Joshua Poteat won the 2001 Marlboro Prize in Poetry for his poem, "Sonata for an Open Window", selected by Stephen Dobyns.


Look. This photograph...
It always begins with a photograph, doesn't it?
Monsieur Daguerre hiding in the chinaberry trees
while the crowd of mothers with their dying babies
wept on his front lawn for him and his camera,
his silvered trays of bromine and iodine that could hold children
in their fever, in their vomit-stained smocks,
and never let them go. And the whole time Daguerre,
among the trees, was thinking of Cuba, the early morning light
against the sides of white tile-roofed houses, the glare of the ocean
at noon, the flicker of a ship's polished railing
through the leaves of a palm.

So look at this, then. For his sake.
It is me: the ghost of me: 9 months before I am me.
It is the summer of 1962, and my mother is leaning out of a window,
her hair pulled back, reaching for the branch of a cherry tree
as you would tack a sail to catch a west wind.
The wavering sheet of blossoms, the push of twilight billowing around her.
A simple photograph. Nothing fancy.

And what it comes down to is that it is Albany, New York.
She has just graduated from high school.
The nuns have told her that all things are fire. The trees
through the window are merely flame, and to fall from the window
would mean giving up what has not happened yet
to the lawn graying in the sun just out of the photograph,
just as much there as the blossom falling from her hand.


It is 1962. That much is certain, and Cuba is in love.
With itself. With Manzanillo, Santa Clara,
Cienfuegos, their palms, their plates of paella
cold and uneaten. With the gas lanterns that line the villages
near the bay. With all of the old thieves that play dice outside
the brothels in Havana and knife each other in the alleys.
With two young thieves offshore stealing crabs
from wooden traps. Their boat made from banana crates,
its rigging their daughter's dresses. They are drunk on coconut wine,
and still, Cuba loves them.
And it is in love with the cigar makers
asleep in their shoes on the roof of the Hotel Matanzas,
the roll of their fingers caught up in the moment, the making.
The wild pigs in the forests, the pigs in the butcher's window.
The song of the child counting out grains of rice into clay jars.

All of it.

But the road to Carderras is caving in, and soon, there will be nothing left.
There are dogs gathering in the square. There are soldiers on the roofs
picking out the houses they will live in and the women that will love them.
The trees through the window have always been flame, and soon
Cuba will no longer be in love.

The face of my mother in a window, gasoline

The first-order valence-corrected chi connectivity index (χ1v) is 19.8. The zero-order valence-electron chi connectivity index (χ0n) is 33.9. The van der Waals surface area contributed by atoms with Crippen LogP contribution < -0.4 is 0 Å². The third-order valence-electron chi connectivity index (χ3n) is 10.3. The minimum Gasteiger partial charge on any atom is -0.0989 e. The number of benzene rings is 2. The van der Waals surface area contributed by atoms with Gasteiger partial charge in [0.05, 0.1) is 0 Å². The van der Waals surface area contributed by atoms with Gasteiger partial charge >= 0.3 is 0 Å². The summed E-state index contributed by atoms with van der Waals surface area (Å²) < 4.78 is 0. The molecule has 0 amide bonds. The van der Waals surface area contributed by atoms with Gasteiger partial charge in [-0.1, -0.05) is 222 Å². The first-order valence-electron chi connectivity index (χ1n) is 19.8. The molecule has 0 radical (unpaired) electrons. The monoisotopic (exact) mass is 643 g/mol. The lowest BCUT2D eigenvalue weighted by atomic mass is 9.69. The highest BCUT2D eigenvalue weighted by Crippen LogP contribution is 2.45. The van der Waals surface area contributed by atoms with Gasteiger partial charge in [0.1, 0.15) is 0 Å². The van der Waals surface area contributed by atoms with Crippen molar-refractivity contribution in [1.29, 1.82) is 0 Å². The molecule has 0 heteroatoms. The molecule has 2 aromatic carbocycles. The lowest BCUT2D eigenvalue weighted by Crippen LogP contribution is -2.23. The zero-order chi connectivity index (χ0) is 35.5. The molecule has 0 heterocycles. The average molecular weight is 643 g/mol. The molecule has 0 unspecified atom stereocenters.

in a bottle. How could she have known that fire can last
only so long? That before the photograph was taken,
before she reached for the blossoms, before she smiled
at the thought of falling into the branches and resting there,
her face became mine for a moment.

What did she know of Cuba then? That it is only ash
and rum, a kettle burning (and love, if it can be called that,
is a leaf pressed in a book).
Maybe pineapples, or the dark men, their white shirts on clotheslines
hanging over the streets. Maybe that is not the right question.
What did Cuba know of her? That it hated her. Well, yes.
That America is nothing more than a barn with an old blind mule
tied to a post, biting at any close and sudden movement, mostly biting itself.
Yes, that too.


And here I am, thirty years later, in that Cuba she never knew.
It is hotter than she would have thought, and there's a sound
that I can't quite place coming in from the sea, like the bells
of a cathedral, a morning fog slowly fading.
Would it help if I told you Daguerre took the photos of the babies
in their mother's thin white arms and kept them
for himself: a wall of dying babies in his studio
to remind him of what he had done, of what he had become?
That he had never even heard of Cuba?

I would be lying if I did.

To come here was a mistake. I know it, now.
Listening to the couple from Ohio
in the bungalow next door make love last night,
the woman high-pitched, a chickadee, and the man
never saying anything at all, I felt the glorious pain
of being alone. You know that pain? You, asleep beside me,
as close as you could get, and yet I was alone.
I could feel your breath on my arm.
I didn't want to be here, and of all the things
I could have thought, I thought of that photograph
of my mother, the one with her in the window
of her parents house on Third Street, of how she looked
almost like me, of how if it was me instead of her,
I would have never left that window or those white blossoms.